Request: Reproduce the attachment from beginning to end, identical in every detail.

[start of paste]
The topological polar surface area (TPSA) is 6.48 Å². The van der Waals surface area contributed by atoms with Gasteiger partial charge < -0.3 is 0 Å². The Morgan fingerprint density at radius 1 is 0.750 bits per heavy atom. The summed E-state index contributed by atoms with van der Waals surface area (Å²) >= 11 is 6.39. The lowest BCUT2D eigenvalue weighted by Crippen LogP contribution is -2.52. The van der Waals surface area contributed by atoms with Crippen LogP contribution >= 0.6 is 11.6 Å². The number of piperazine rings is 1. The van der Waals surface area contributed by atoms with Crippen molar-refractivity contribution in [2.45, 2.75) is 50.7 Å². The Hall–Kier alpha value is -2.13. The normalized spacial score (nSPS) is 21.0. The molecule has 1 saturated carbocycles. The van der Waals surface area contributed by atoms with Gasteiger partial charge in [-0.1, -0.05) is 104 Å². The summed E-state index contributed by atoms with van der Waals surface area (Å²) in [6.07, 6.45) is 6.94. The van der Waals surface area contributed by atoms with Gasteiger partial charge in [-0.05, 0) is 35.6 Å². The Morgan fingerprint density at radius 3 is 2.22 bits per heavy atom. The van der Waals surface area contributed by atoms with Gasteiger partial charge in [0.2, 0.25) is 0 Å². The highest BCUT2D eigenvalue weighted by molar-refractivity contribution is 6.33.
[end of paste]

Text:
The topological polar surface area (TPSA) is 6.48 Å². The van der Waals surface area contributed by atoms with Gasteiger partial charge < -0.3 is 0 Å². The Morgan fingerprint density at radius 1 is 0.750 bits per heavy atom. The summed E-state index contributed by atoms with van der Waals surface area (Å²) >= 11 is 6.39. The lowest BCUT2D eigenvalue weighted by Crippen LogP contribution is -2.52. The van der Waals surface area contributed by atoms with Crippen LogP contribution >= 0.6 is 11.6 Å². The number of piperazine rings is 1. The van der Waals surface area contributed by atoms with Crippen molar-refractivity contribution in [2.45, 2.75) is 50.7 Å². The Hall–Kier alpha value is -2.13. The normalized spacial score (nSPS) is 21.0. The molecule has 1 saturated carbocycles. The van der Waals surface area contributed by atoms with Gasteiger partial charge in [-0.1, -0.05) is 104 Å². The summed E-state index contributed by atoms with van der Waals surface area (Å²) in [6.07, 6.45) is 6.94. The van der Waals surface area contributed by atoms with Gasteiger partial charge in [-0.05, 0) is 35.6 Å². The Morgan fingerprint density at radius 3 is 2.22 bits per heavy atom. The van der Waals surface area contributed by atoms with Gasteiger partial charge in [0.2, 0.25) is 0 Å². The highest BCUT2D eigenvalue weighted by molar-refractivity contribution is 6.33.